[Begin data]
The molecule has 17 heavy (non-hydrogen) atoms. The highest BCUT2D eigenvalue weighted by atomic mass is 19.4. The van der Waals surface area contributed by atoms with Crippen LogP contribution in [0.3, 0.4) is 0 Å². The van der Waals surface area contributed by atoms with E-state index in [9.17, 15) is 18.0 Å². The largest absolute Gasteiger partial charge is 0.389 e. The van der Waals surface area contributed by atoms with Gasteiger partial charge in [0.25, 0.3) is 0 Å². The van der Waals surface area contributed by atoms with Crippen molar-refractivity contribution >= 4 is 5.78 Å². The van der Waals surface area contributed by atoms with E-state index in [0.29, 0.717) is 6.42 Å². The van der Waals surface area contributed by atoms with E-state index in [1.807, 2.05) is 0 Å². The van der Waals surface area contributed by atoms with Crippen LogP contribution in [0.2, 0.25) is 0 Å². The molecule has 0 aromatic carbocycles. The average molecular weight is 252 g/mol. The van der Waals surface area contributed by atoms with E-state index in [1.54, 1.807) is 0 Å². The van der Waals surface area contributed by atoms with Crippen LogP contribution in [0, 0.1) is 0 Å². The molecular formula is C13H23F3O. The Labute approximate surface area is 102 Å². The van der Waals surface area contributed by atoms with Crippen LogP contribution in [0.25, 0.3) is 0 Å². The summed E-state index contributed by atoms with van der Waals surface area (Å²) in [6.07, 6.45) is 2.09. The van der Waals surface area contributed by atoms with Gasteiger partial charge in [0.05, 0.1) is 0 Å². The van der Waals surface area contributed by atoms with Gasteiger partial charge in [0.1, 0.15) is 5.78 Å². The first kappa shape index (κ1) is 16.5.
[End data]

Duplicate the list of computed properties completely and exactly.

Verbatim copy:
The molecule has 17 heavy (non-hydrogen) atoms. The highest BCUT2D eigenvalue weighted by atomic mass is 19.4. The van der Waals surface area contributed by atoms with Crippen LogP contribution in [0.3, 0.4) is 0 Å². The van der Waals surface area contributed by atoms with E-state index in [9.17, 15) is 18.0 Å². The largest absolute Gasteiger partial charge is 0.389 e. The van der Waals surface area contributed by atoms with Gasteiger partial charge in [0.25, 0.3) is 0 Å². The van der Waals surface area contributed by atoms with Crippen molar-refractivity contribution >= 4 is 5.78 Å². The van der Waals surface area contributed by atoms with E-state index in [0.29, 0.717) is 6.42 Å². The van der Waals surface area contributed by atoms with E-state index in [1.807, 2.05) is 0 Å². The van der Waals surface area contributed by atoms with Crippen LogP contribution in [0.2, 0.25) is 0 Å². The molecule has 0 aromatic carbocycles. The average molecular weight is 252 g/mol. The van der Waals surface area contributed by atoms with E-state index in [1.54, 1.807) is 0 Å². The van der Waals surface area contributed by atoms with Crippen LogP contribution in [0, 0.1) is 0 Å². The molecular formula is C13H23F3O. The Labute approximate surface area is 102 Å². The van der Waals surface area contributed by atoms with Crippen LogP contribution in [0.25, 0.3) is 0 Å². The summed E-state index contributed by atoms with van der Waals surface area (Å²) in [6.07, 6.45) is 2.09. The van der Waals surface area contributed by atoms with Gasteiger partial charge in [0.05, 0.1) is 0 Å². The van der Waals surface area contributed by atoms with Gasteiger partial charge in [0.1, 0.15) is 5.78 Å². The first kappa shape index (κ1) is 16.5.